I don’t think we really know what was going on before Bolton’s sacking. For one, I’d like a decent explanation of what Robert Walls was supposed to be up to.

    As for the Teague tenure – probably the effect of playing with house money has loosened everyone up a bit. But what it means longer term? I have no idea.

    Re May 18th. Plenty of valid criticisms of Labor could be made. And they seem determined to learn all the worst lessons from the defeat. But the fact remains the Coalition were a very poor government for 6 years. That won’t change now just because they squeaked back. This country seems content to sleep walk itself into some serious trouble. No doubt the larger world will oblige us.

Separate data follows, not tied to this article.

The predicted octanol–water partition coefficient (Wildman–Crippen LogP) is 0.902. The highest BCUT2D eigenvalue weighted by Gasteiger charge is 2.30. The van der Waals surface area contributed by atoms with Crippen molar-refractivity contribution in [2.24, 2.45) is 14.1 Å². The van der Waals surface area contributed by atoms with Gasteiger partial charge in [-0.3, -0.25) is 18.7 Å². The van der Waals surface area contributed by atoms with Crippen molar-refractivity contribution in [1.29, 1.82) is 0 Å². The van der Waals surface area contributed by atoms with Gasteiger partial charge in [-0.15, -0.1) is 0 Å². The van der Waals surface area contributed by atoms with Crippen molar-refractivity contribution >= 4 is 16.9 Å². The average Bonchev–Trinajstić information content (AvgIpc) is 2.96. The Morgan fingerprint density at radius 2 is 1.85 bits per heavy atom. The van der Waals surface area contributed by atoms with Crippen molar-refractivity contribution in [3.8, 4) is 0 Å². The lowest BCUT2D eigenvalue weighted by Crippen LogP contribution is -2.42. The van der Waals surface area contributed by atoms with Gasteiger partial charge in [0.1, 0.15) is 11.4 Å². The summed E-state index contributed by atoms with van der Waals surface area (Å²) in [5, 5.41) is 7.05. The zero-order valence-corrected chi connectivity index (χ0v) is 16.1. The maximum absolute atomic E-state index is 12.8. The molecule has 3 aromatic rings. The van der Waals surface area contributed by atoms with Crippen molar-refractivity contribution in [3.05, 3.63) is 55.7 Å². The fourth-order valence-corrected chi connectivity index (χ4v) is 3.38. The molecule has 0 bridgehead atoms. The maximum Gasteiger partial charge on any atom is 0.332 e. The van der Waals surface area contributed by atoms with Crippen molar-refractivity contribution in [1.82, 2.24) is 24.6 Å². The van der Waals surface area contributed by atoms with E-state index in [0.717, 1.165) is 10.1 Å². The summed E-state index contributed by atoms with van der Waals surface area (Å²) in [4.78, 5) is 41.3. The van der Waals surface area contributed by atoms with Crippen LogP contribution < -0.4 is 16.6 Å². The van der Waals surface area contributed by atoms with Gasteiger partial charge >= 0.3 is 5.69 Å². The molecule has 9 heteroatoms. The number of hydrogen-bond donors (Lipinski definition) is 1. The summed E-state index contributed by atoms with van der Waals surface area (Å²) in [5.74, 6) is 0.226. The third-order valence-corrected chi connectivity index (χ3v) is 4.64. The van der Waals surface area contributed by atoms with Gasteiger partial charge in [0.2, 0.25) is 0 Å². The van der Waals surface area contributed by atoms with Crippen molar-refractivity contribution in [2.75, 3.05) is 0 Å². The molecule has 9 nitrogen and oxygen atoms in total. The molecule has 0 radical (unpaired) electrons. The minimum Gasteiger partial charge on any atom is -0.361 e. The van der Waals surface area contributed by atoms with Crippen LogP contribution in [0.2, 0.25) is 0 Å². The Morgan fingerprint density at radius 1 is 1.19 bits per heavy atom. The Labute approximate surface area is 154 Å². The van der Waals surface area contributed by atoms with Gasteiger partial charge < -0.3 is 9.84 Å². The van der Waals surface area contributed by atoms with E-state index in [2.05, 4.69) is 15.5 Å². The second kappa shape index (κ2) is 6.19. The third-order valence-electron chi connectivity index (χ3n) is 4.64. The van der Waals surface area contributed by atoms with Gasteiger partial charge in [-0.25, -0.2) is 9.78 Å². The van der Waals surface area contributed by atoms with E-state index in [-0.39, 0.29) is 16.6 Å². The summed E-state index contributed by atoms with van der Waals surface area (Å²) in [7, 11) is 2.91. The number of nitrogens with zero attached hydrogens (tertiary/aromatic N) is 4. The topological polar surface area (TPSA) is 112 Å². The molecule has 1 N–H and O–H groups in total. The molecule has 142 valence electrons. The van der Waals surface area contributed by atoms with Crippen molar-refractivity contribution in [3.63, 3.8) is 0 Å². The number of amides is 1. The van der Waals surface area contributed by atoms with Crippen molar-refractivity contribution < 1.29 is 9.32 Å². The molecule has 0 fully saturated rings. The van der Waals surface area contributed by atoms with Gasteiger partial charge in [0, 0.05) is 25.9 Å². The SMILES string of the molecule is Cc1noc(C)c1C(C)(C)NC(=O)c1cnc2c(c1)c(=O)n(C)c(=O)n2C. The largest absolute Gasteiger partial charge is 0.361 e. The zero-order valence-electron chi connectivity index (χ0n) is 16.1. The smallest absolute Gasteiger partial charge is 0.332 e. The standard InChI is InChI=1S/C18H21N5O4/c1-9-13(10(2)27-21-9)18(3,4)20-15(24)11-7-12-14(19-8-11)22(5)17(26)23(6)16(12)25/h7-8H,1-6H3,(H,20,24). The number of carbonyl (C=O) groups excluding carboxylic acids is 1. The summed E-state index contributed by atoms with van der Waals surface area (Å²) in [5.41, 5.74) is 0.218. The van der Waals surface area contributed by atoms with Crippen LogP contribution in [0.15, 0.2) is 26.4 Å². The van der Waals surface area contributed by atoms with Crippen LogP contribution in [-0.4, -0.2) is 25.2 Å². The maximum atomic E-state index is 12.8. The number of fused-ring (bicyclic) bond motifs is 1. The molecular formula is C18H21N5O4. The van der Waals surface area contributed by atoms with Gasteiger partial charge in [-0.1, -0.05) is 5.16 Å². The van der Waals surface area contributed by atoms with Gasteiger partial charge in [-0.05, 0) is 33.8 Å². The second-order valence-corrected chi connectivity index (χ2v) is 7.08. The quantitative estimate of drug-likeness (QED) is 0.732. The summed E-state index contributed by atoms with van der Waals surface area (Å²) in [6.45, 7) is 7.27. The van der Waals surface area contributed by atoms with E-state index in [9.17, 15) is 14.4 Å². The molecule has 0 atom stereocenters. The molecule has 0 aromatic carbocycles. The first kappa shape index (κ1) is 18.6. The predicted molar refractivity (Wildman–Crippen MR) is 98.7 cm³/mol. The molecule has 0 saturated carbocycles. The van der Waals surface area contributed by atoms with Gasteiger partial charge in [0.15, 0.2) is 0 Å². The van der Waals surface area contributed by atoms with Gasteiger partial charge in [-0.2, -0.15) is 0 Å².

On that cheery note.

    Glad you’re back.

  9. Mark 'Swish' Schwerdt says

    Good to hear from you Old Blue Stager

  10. Luke Reynolds says

    Great to have you back Peter, and hope you’ve settled well into your new residence.

    Given the run all of the teams you barrack for have had, I hope you are not following the World Cup and the Ashes series that comes after too closely!

  11. Phillip Dimitriadis says

    The Blue who came in from the cold. Good to see you back Peter.
    Looks like my Newcastle United will be playing your Sunderland in the lower leagues soon. Wishing you and yours well, old mate.

  12. Good to hear you up and about Peter.

    The loss of the supposedly “unloseable” by Labor was another example of how the grand media circus revealed itself to be just that: a circus. They’re like the little kid who sits with his eyes closed and fingers crossed repeatedly saying “I wish, I wish, I wish” only to be disappointed when they open their eyes and things aren’t as they hoped.

    Looking forward to some more Blues analysis.